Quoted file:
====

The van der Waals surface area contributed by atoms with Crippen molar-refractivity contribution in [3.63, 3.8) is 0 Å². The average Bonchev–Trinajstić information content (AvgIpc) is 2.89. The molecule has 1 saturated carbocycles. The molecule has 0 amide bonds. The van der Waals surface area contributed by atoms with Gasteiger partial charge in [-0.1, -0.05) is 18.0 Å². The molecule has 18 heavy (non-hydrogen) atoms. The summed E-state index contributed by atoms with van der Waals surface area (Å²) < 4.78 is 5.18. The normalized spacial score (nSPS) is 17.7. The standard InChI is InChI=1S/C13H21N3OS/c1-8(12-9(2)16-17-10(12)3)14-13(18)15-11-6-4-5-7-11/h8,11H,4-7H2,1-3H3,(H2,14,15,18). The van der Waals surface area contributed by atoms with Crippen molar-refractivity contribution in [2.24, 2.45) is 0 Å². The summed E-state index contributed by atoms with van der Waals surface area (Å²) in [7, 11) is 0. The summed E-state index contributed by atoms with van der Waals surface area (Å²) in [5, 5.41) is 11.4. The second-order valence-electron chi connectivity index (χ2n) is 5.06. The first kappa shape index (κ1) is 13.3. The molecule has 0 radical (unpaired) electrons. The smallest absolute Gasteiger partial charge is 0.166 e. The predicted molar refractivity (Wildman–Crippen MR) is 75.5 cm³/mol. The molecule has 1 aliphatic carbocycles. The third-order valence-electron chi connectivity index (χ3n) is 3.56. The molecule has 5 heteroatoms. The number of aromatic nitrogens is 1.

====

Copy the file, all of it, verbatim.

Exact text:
The van der Waals surface area contributed by atoms with Crippen molar-refractivity contribution in [3.63, 3.8) is 0 Å². The average Bonchev–Trinajstić information content (AvgIpc) is 2.89. The molecule has 1 saturated carbocycles. The molecule has 0 amide bonds. The van der Waals surface area contributed by atoms with Gasteiger partial charge in [-0.1, -0.05) is 18.0 Å². The molecule has 18 heavy (non-hydrogen) atoms. The summed E-state index contributed by atoms with van der Waals surface area (Å²) < 4.78 is 5.18. The normalized spacial score (nSPS) is 17.7. The standard InChI is InChI=1S/C13H21N3OS/c1-8(12-9(2)16-17-10(12)3)14-13(18)15-11-6-4-5-7-11/h8,11H,4-7H2,1-3H3,(H2,14,15,18). The van der Waals surface area contributed by atoms with Crippen molar-refractivity contribution in [2.24, 2.45) is 0 Å². The summed E-state index contributed by atoms with van der Waals surface area (Å²) in [7, 11) is 0. The summed E-state index contributed by atoms with van der Waals surface area (Å²) in [5, 5.41) is 11.4. The second-order valence-electron chi connectivity index (χ2n) is 5.06. The first kappa shape index (κ1) is 13.3. The molecule has 0 radical (unpaired) electrons. The smallest absolute Gasteiger partial charge is 0.166 e. The predicted molar refractivity (Wildman–Crippen MR) is 75.5 cm³/mol. The molecule has 1 aliphatic carbocycles. The third-order valence-electron chi connectivity index (χ3n) is 3.56. The molecule has 5 heteroatoms. The number of aromatic nitrogens is 1.